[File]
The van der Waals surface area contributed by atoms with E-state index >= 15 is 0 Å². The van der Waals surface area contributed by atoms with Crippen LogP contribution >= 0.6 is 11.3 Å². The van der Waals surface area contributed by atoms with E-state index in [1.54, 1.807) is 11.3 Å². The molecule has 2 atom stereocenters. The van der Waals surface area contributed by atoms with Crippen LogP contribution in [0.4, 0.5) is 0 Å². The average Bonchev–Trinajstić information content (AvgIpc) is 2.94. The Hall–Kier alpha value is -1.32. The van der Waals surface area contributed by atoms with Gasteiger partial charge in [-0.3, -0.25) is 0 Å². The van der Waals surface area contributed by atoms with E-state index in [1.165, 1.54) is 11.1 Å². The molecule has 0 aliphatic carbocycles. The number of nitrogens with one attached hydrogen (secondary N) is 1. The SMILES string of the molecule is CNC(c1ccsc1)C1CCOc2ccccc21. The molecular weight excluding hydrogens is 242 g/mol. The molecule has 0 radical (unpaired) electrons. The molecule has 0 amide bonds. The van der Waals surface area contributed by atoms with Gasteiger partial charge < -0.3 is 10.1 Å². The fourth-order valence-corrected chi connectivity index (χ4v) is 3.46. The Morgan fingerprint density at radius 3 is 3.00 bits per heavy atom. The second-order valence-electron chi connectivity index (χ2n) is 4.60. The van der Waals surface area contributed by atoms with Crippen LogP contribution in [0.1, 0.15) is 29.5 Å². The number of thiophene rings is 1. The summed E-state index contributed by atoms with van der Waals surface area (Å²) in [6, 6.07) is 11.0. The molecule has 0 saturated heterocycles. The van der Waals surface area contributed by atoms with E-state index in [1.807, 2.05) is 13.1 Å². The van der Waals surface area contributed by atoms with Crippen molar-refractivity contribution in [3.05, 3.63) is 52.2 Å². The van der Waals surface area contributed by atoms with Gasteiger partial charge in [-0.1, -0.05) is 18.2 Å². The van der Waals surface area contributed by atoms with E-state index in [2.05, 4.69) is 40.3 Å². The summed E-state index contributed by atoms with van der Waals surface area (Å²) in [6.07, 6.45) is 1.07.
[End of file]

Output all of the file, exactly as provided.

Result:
The van der Waals surface area contributed by atoms with E-state index >= 15 is 0 Å². The van der Waals surface area contributed by atoms with Crippen LogP contribution >= 0.6 is 11.3 Å². The van der Waals surface area contributed by atoms with E-state index in [1.54, 1.807) is 11.3 Å². The molecule has 2 atom stereocenters. The van der Waals surface area contributed by atoms with Crippen LogP contribution in [0.4, 0.5) is 0 Å². The average Bonchev–Trinajstić information content (AvgIpc) is 2.94. The Hall–Kier alpha value is -1.32. The van der Waals surface area contributed by atoms with Gasteiger partial charge in [-0.3, -0.25) is 0 Å². The van der Waals surface area contributed by atoms with E-state index in [1.165, 1.54) is 11.1 Å². The molecule has 0 aliphatic carbocycles. The number of nitrogens with one attached hydrogen (secondary N) is 1. The SMILES string of the molecule is CNC(c1ccsc1)C1CCOc2ccccc21. The molecular weight excluding hydrogens is 242 g/mol. The molecule has 0 radical (unpaired) electrons. The molecule has 0 amide bonds. The van der Waals surface area contributed by atoms with Gasteiger partial charge < -0.3 is 10.1 Å². The fourth-order valence-corrected chi connectivity index (χ4v) is 3.46. The Morgan fingerprint density at radius 3 is 3.00 bits per heavy atom. The second-order valence-electron chi connectivity index (χ2n) is 4.60. The van der Waals surface area contributed by atoms with Crippen LogP contribution in [0.1, 0.15) is 29.5 Å². The number of thiophene rings is 1. The summed E-state index contributed by atoms with van der Waals surface area (Å²) in [6, 6.07) is 11.0. The molecule has 0 saturated heterocycles. The van der Waals surface area contributed by atoms with E-state index in [1.807, 2.05) is 13.1 Å². The van der Waals surface area contributed by atoms with Crippen molar-refractivity contribution in [3.05, 3.63) is 52.2 Å². The van der Waals surface area contributed by atoms with Gasteiger partial charge in [-0.1, -0.05) is 18.2 Å². The van der Waals surface area contributed by atoms with E-state index in [2.05, 4.69) is 40.3 Å². The summed E-state index contributed by atoms with van der Waals surface area (Å²) in [6.07, 6.45) is 1.07.